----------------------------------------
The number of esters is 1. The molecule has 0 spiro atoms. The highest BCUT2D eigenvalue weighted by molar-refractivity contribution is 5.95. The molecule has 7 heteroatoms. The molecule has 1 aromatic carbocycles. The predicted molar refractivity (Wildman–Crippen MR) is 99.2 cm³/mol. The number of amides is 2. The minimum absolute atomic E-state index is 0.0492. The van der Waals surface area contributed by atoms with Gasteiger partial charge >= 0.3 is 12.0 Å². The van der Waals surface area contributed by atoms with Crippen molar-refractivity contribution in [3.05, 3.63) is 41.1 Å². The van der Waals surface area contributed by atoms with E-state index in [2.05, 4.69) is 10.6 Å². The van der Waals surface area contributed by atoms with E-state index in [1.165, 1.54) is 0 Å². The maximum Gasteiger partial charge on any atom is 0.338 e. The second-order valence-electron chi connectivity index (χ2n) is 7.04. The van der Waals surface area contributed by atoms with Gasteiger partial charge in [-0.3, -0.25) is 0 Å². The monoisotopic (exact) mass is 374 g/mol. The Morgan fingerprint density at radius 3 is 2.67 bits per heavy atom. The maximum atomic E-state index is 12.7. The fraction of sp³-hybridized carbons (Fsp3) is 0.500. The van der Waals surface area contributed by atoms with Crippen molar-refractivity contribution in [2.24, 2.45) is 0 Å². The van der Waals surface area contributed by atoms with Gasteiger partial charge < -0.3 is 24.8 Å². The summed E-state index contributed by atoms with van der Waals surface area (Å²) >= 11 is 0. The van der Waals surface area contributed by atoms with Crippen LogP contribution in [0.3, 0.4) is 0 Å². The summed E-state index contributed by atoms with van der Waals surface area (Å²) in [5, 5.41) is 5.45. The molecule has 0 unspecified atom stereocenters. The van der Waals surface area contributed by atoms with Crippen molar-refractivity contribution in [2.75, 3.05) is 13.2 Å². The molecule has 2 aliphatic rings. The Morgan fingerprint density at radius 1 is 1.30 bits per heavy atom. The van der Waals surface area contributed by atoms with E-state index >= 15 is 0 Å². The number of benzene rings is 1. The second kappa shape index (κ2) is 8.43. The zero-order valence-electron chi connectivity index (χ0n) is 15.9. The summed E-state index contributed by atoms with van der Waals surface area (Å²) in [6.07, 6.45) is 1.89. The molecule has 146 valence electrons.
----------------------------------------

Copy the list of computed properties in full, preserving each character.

The number of esters is 1. The molecule has 0 spiro atoms. The highest BCUT2D eigenvalue weighted by molar-refractivity contribution is 5.95. The molecule has 7 heteroatoms. The molecule has 1 aromatic carbocycles. The predicted molar refractivity (Wildman–Crippen MR) is 99.2 cm³/mol. The number of amides is 2. The minimum absolute atomic E-state index is 0.0492. The van der Waals surface area contributed by atoms with Gasteiger partial charge >= 0.3 is 12.0 Å². The van der Waals surface area contributed by atoms with Crippen molar-refractivity contribution in [3.05, 3.63) is 41.1 Å². The van der Waals surface area contributed by atoms with E-state index in [2.05, 4.69) is 10.6 Å². The van der Waals surface area contributed by atoms with E-state index in [1.165, 1.54) is 0 Å². The maximum Gasteiger partial charge on any atom is 0.338 e. The second-order valence-electron chi connectivity index (χ2n) is 7.04. The van der Waals surface area contributed by atoms with Gasteiger partial charge in [-0.3, -0.25) is 0 Å². The monoisotopic (exact) mass is 374 g/mol. The Morgan fingerprint density at radius 3 is 2.67 bits per heavy atom. The maximum atomic E-state index is 12.7. The fraction of sp³-hybridized carbons (Fsp3) is 0.500. The van der Waals surface area contributed by atoms with Crippen molar-refractivity contribution in [2.24, 2.45) is 0 Å². The van der Waals surface area contributed by atoms with Gasteiger partial charge < -0.3 is 24.8 Å². The summed E-state index contributed by atoms with van der Waals surface area (Å²) >= 11 is 0. The van der Waals surface area contributed by atoms with Crippen LogP contribution in [0.3, 0.4) is 0 Å². The summed E-state index contributed by atoms with van der Waals surface area (Å²) in [5, 5.41) is 5.45. The molecule has 0 unspecified atom stereocenters. The van der Waals surface area contributed by atoms with Crippen molar-refractivity contribution in [2.75, 3.05) is 13.2 Å². The molecule has 2 aliphatic rings. The Morgan fingerprint density at radius 1 is 1.30 bits per heavy atom. The van der Waals surface area contributed by atoms with E-state index >= 15 is 0 Å². The number of benzene rings is 1. The second kappa shape index (κ2) is 8.43. The zero-order valence-electron chi connectivity index (χ0n) is 15.9. The summed E-state index contributed by atoms with van der Waals surface area (Å²) in [6.07, 6.45) is 1.89. The molecule has 146 valence electrons.